The first are political and juridical: according to the norms introduced by the Amsterdam Treaty, giving the EU collective defence competences requires a decision of the European Council, which is an institution that acts by unanimity; notably for what concerns the CFSP and consequently the CSDP. Also, creating a EU Army would require a higher level of political integration and a common defence budget, which may exist in parallel with national ones or substitute them. This demands in turn to establish the rules related to drafting and approving the budget, to weapons procurement, to strategic planning and command, and others. Considering the political divergences and the different strategic needs of member states, reaching a common position on such matters is very difficult. For instance, other member states may likely oppose or at least refuse to support Macron’s EU Army project by interpreting it as a French-centric initiative aimed at expanding France’s influence and at pursuing its national interests in the EU and abroad.

Second, there are the actual military aspects. Having a single EU Army would require the coherent standardization of equipment, doctrines, practices, trainings, uniforms, denominations, and more. Again, given the different national priorities of member states, this is complicated to achieve.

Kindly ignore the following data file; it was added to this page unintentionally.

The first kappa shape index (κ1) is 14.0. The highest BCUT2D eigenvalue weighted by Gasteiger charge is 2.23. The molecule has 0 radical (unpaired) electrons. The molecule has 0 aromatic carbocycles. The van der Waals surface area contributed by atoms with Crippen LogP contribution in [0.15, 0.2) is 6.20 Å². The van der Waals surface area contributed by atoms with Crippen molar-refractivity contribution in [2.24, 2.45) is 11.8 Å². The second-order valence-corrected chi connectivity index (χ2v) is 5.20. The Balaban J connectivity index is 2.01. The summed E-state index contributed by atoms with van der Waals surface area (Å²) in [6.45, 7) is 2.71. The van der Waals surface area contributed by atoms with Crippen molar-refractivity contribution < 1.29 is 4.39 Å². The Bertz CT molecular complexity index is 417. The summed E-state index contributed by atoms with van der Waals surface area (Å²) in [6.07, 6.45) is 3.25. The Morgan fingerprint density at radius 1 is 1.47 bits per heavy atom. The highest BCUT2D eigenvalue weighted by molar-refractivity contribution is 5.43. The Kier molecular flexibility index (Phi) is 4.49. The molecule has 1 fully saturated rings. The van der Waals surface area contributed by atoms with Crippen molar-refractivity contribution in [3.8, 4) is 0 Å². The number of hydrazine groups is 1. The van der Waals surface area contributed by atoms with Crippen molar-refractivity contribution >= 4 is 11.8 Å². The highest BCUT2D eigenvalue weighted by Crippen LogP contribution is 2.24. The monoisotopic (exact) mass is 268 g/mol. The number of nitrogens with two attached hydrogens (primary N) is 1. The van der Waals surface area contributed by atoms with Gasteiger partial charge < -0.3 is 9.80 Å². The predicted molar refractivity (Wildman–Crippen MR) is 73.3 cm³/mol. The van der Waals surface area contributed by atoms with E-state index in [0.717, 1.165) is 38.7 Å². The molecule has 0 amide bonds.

Finally, there is the linguistic dimension: the number of idioms used in the EU makes creating a unified Army more complicated. This could be solved with relative ease by adopting a single “official” language for the military, but there would still be disagreements over which one to choose.

As such, it is extremely unlikely and probably impossible that a EU Army will be created anytime soon, if ever. At best, some progress may be made over expanding the number, size, capabilities and roles of the Battlegroups; which after all would already be a quite considerable achievement considering all the obstacles towards some form of collective defence. As the international context becomes more challenging, the EU member states may find the political willingness to deepen their defence cooperation, but this will surely be a long and complicated process.

Will the EU Collapse and lead to a Civil War?

The last decade has been a difficult one for the European Union. In the wake of the 2009 debt crisis, much debate has arisen around its nature, its powers, its governance and its policies.

The situation got only worse when the migrant inflow boomed in 2015, triggering a EU-level crisis.